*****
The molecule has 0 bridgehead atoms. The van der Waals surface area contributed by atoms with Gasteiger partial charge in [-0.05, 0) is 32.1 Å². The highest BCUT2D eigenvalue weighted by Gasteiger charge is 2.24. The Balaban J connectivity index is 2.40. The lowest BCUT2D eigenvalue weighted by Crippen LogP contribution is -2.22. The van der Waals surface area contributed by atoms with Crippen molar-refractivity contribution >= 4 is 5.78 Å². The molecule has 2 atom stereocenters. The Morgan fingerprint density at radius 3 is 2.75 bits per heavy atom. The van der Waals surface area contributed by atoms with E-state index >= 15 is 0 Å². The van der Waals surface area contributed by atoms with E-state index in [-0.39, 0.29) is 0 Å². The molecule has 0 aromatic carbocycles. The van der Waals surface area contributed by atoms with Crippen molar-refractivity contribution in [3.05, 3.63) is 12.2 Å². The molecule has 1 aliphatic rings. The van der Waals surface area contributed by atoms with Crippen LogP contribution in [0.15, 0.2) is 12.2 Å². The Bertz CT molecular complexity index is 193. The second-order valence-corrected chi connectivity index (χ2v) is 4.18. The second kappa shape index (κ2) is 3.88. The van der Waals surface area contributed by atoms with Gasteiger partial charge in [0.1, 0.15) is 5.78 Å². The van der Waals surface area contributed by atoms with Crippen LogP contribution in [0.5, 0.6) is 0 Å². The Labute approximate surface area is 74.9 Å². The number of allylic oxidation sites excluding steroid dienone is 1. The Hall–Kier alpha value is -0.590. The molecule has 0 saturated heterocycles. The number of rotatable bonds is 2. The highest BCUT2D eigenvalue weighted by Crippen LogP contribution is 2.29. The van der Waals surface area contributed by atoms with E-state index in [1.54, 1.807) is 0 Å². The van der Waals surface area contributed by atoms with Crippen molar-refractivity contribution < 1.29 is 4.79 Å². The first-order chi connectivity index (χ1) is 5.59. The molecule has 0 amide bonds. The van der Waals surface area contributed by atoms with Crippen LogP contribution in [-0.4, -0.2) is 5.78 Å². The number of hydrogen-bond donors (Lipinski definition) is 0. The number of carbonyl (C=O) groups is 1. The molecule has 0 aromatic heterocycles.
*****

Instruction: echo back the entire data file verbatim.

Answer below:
The molecule has 0 bridgehead atoms. The van der Waals surface area contributed by atoms with Gasteiger partial charge in [-0.05, 0) is 32.1 Å². The highest BCUT2D eigenvalue weighted by Gasteiger charge is 2.24. The Balaban J connectivity index is 2.40. The lowest BCUT2D eigenvalue weighted by Crippen LogP contribution is -2.22. The van der Waals surface area contributed by atoms with Crippen molar-refractivity contribution >= 4 is 5.78 Å². The molecule has 2 atom stereocenters. The Morgan fingerprint density at radius 3 is 2.75 bits per heavy atom. The van der Waals surface area contributed by atoms with E-state index >= 15 is 0 Å². The van der Waals surface area contributed by atoms with E-state index in [-0.39, 0.29) is 0 Å². The molecule has 0 aromatic carbocycles. The van der Waals surface area contributed by atoms with Crippen molar-refractivity contribution in [3.05, 3.63) is 12.2 Å². The molecule has 1 aliphatic rings. The van der Waals surface area contributed by atoms with Crippen LogP contribution in [0.15, 0.2) is 12.2 Å². The Bertz CT molecular complexity index is 193. The second-order valence-corrected chi connectivity index (χ2v) is 4.18. The second kappa shape index (κ2) is 3.88. The van der Waals surface area contributed by atoms with Gasteiger partial charge in [0.1, 0.15) is 5.78 Å². The van der Waals surface area contributed by atoms with Crippen LogP contribution in [0.5, 0.6) is 0 Å². The Labute approximate surface area is 74.9 Å². The number of allylic oxidation sites excluding steroid dienone is 1. The Hall–Kier alpha value is -0.590. The molecule has 0 saturated heterocycles. The number of rotatable bonds is 2. The highest BCUT2D eigenvalue weighted by Crippen LogP contribution is 2.29. The van der Waals surface area contributed by atoms with E-state index in [1.54, 1.807) is 0 Å². The van der Waals surface area contributed by atoms with Crippen molar-refractivity contribution < 1.29 is 4.79 Å². The first-order chi connectivity index (χ1) is 5.59. The molecule has 0 amide bonds. The van der Waals surface area contributed by atoms with Crippen LogP contribution in [-0.4, -0.2) is 5.78 Å². The number of hydrogen-bond donors (Lipinski definition) is 0. The number of carbonyl (C=O) groups is 1. The molecule has 0 aromatic heterocycles.